The Payne Institute contributed to the World Economic Forum Platform for Shaping the Future of Energy and Materials.  The annual benchmarking of energy systems across countries has enabled tracking the speed and direction of their energy transition and identifying opportunities for improvement. The transformation of the energy system over the past decade, although slower than required to achieve the objectives of the Paris Agreement to combat climate change, has been significant. But this hard‑earned momentum now risks being lost, as the ongoing COVID‑19 pandemic continues to cause economic and social damage.  May 13, 2020.  

Culture and low-carbon energy transitions 5/11/2020

CULTURE AND LOW-CARBON ENERGY TRANSITIONS

Payne Institute Fellow Steve Griffiths writes about how culture influences low-carbon energy transitions? How can insights about cultural influences guide energy planners and policymakers trying to stimulate transitions, particularly at a time of rapid technological change? This Review examines the influence of culture on a selection of low-carbon technologies and behavioural practices that reflect different dimensions of sustainability. May 11, 2020.  

AGGREGATION AND ANALYSIS OF METHANE DATA IN THE DJ BASIN, COLORADO 5/5/2020

AGGREGATION AND ANALYSIS OF METHANE DATA IN THE DJ BASIN, COLORADO

Payne Institute Fellow Dorit Hammerling and Payne Research Associate William Daniels consider emissions data in the Denver-Julesburg (DJ) Basin. They focus on methane data from the TROPOMI instrument on board the Copernicus Sentinel-5 Precursor satellite. They have aggregated the data into a variety of temporal packets and performed an initial exploratory analysis. This review will help inform ongoing and future air pollution monitoring efforts. These efforts rely on data gathered from a wide array of monitoring techniques, including ground-level sensors, drones, and planes. Being able to better incorporate satellite data into these efforts will offer a more complete emissions profile, which can be used to inform both operations and regulations. May 5, 2020.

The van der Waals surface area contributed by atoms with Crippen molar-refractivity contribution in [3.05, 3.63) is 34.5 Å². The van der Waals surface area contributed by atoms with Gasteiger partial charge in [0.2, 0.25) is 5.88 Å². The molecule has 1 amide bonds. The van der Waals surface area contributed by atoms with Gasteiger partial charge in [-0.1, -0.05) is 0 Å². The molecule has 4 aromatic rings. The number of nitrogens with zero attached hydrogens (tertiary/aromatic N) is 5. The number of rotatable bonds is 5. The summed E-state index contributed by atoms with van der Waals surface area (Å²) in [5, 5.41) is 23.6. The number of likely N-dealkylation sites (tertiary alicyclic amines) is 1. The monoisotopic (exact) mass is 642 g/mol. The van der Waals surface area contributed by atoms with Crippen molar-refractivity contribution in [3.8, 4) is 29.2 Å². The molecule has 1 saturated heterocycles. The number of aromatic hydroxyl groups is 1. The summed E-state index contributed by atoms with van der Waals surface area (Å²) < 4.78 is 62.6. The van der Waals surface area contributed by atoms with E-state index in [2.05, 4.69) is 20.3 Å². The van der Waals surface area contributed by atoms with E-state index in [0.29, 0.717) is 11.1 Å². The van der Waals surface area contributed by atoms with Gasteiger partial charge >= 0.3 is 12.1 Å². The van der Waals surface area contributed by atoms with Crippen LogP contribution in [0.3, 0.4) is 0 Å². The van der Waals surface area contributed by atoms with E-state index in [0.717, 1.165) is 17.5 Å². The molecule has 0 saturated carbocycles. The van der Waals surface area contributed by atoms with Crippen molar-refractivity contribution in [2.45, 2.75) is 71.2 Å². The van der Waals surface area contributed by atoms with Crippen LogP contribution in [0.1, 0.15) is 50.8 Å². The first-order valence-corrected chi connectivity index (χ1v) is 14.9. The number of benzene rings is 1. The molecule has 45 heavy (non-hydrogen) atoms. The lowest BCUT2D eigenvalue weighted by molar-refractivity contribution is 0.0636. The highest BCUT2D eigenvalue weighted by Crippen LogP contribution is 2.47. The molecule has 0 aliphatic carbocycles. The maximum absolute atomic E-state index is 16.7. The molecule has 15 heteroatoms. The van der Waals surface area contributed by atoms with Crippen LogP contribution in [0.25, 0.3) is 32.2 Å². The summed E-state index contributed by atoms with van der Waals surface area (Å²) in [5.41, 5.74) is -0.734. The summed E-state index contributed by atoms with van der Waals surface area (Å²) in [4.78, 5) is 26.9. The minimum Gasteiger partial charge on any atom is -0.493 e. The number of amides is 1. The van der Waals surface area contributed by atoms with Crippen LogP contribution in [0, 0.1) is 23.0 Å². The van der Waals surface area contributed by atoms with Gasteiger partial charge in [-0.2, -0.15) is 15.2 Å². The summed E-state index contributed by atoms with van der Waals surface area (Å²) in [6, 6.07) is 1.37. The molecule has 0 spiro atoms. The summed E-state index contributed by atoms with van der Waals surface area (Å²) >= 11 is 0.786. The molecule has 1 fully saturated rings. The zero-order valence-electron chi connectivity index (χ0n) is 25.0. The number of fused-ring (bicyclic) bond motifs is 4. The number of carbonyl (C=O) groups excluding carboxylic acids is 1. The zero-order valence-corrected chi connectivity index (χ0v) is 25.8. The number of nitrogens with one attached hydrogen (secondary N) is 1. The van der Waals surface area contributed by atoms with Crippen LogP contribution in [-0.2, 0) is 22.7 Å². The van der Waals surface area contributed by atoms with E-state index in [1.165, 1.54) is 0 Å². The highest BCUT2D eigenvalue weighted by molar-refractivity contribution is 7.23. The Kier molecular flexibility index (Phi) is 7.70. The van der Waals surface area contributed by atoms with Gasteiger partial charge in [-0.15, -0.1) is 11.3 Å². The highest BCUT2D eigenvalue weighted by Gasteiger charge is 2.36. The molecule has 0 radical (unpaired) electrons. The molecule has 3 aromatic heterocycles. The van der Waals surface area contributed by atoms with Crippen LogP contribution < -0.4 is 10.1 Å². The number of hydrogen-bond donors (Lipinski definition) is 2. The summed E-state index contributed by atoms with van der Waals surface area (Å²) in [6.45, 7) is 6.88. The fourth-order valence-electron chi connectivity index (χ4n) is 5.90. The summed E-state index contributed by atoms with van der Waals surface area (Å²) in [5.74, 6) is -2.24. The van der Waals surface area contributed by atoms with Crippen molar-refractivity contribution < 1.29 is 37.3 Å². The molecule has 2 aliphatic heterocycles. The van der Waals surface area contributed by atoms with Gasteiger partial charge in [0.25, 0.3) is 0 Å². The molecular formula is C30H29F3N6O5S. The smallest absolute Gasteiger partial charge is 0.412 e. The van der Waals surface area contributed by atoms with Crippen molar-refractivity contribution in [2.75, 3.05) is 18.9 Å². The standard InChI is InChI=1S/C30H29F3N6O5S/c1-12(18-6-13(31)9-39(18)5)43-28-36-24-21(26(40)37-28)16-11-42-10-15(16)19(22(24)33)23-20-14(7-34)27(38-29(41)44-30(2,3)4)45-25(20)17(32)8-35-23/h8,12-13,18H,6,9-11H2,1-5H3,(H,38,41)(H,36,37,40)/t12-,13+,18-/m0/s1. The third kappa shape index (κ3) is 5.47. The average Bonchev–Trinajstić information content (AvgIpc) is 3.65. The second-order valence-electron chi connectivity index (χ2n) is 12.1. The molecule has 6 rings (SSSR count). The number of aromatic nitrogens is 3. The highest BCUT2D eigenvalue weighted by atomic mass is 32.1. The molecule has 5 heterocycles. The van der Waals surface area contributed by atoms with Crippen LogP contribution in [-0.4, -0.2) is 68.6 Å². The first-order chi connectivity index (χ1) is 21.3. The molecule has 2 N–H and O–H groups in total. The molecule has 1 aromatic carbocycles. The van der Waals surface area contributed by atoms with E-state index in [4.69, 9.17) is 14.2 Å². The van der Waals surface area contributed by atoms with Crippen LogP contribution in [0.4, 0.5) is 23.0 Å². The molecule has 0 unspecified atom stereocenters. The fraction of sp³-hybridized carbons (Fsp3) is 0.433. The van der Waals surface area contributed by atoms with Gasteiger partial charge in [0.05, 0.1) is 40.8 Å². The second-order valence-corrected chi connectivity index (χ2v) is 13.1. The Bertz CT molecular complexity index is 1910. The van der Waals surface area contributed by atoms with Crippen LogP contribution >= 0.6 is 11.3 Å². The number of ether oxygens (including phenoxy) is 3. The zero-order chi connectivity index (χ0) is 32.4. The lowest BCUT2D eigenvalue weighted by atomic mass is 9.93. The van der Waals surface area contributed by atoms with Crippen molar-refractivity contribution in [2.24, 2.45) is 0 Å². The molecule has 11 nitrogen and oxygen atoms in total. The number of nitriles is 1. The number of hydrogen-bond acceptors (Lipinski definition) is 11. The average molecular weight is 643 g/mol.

COVID-19: A Wake-up Call to Increase Access to Electricity in Africa 4/24/2020

COVID-19: A WAKE-UP CALL TO INCREASE ACCESS TO ELECTRICITY IN AFRICA

Payne Fellow Jamal Saghir and Adrian Tylim write an commentary on how the world is at a turning point. COVID-19 is putting enormous pressure on each segment of a country’s society and economy. For developing countries that were already facing major social, health and economic challenges before COVID-19, this pressure is particularly excruciating. April 24, 2020.

ENERGY TRANSITION: COAL AS THE CANARY 4/23/2020

ENERGY TRANSITION: COAL AS THE CANARY

The Covid-19 pandemic has presented a range of pressing economic challenges including unemployment, lost wages and volatile stock markets. Stalled economic activity has also temporarily reduced energy demand and pollution levels around the world. While the coronavirus creates acute, emergency needs for many households and communities, the kinds of social safety net measures that can cushion the impact in this current crisis have similarities to those needed for longer-term clean energy transitions. Recovery from this pandemic may offer opportunities to recover with a lower-carbon and more equitable economy.  April 23, 2020. 

OIL PRICES ARE NEGATIVE: WHAT DOES IT MEAN AND WHAT COMES NEXT 4/21/2020

OIL PRICES ARE NEGATIVE: WHAT DOES IT MEAN AND WHAT COMES NEXT

Payne Fellow Alex Gilbert writes that for the first time in history, the primary U.S. oil contract closed at a negative price, an astonishing -$37.63/barrel. This shocking price is a result of the collapse in oil demand due to response measures to the coronavirus pandemic in both the United States and globally. This specific time, negative prices were driven by an unusual circumstance due to an expiring futures contract. However, unless the oil demand situation changes quickly, the U.S. could face single digit or even negative oil prices throughout the summer. April 21, 2020.

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For more information about the Energy & Development Initiative at the Payne Institute for Public Policy, please contact our Strategy and Operations Manager, Gregory Clough, at gclough@mines.edu.